## 4. Conclusion

In summary, a Ag-coated nonlinear nanocuboid has been proposed and demonstrated as an efficient subwavelength coherent light source through SHG, which can help to study various optical phenomena in nanoscale size. The study is based on numerical simulation using a home-made nonlinear DDA method that can rigorously solve SHG from arbitrary nonlinear nanoparticles. We have found that when FW and SHW are tuned to match the longitudinal and transverse SPR modes of the nanocuboid particle simultaneously, nanoscale SHG radiation can be enhanced by ~10 times in comparison to the single SPR mode (*yy-y*) and >3 × 10^{5} times to the bare LN [Fig. 1(b)]. In general, double SPR modes in anisotropic nanocuboids can be harnessed to achieve efficient nanoscale SHG, strong luminescence, enhanced fluorescence absorption and emission, and other applications like high-resolution cell imaging and biomedical labeling [33], and will open a new avenue to manipulate light-matter interaction in nanoscale plasmonic systems [34–36].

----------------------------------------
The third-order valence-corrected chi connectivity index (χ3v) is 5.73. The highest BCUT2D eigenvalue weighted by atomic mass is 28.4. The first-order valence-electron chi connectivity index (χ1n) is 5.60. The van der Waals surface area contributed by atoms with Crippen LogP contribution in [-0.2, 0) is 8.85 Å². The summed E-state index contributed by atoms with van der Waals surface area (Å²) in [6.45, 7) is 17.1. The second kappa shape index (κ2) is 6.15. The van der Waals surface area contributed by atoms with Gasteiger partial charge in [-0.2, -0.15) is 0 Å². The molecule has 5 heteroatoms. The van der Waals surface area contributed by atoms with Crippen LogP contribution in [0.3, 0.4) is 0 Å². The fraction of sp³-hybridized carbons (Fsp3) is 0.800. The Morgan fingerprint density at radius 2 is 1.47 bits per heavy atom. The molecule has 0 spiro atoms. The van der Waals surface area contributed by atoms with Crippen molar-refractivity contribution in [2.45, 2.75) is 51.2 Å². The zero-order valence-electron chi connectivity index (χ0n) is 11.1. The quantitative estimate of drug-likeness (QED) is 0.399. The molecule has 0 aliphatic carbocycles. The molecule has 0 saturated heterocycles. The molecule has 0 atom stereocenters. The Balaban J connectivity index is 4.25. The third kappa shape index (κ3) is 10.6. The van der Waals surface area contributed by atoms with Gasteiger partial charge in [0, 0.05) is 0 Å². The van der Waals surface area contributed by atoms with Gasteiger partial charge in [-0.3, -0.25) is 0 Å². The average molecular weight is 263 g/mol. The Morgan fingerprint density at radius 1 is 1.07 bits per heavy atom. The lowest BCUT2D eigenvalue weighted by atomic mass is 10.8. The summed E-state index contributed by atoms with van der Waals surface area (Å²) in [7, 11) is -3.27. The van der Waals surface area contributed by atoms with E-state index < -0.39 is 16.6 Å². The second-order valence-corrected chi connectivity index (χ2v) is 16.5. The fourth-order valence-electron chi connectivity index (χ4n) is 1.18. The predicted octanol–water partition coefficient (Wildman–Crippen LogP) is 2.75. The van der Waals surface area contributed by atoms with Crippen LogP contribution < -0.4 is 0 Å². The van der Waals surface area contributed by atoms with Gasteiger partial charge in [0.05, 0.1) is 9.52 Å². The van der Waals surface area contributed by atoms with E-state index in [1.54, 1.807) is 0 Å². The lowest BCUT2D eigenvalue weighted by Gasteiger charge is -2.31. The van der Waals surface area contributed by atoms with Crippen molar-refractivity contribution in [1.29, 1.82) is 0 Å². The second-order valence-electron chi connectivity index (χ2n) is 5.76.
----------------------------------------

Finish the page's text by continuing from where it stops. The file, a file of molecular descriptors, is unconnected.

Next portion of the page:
## Acknowledgments

This work was supported by the State Key Development Program for Basic Research of China at No. 2013CB632704, and the National Natural Science Foundation of China at Nos. 11104342 and 11374357.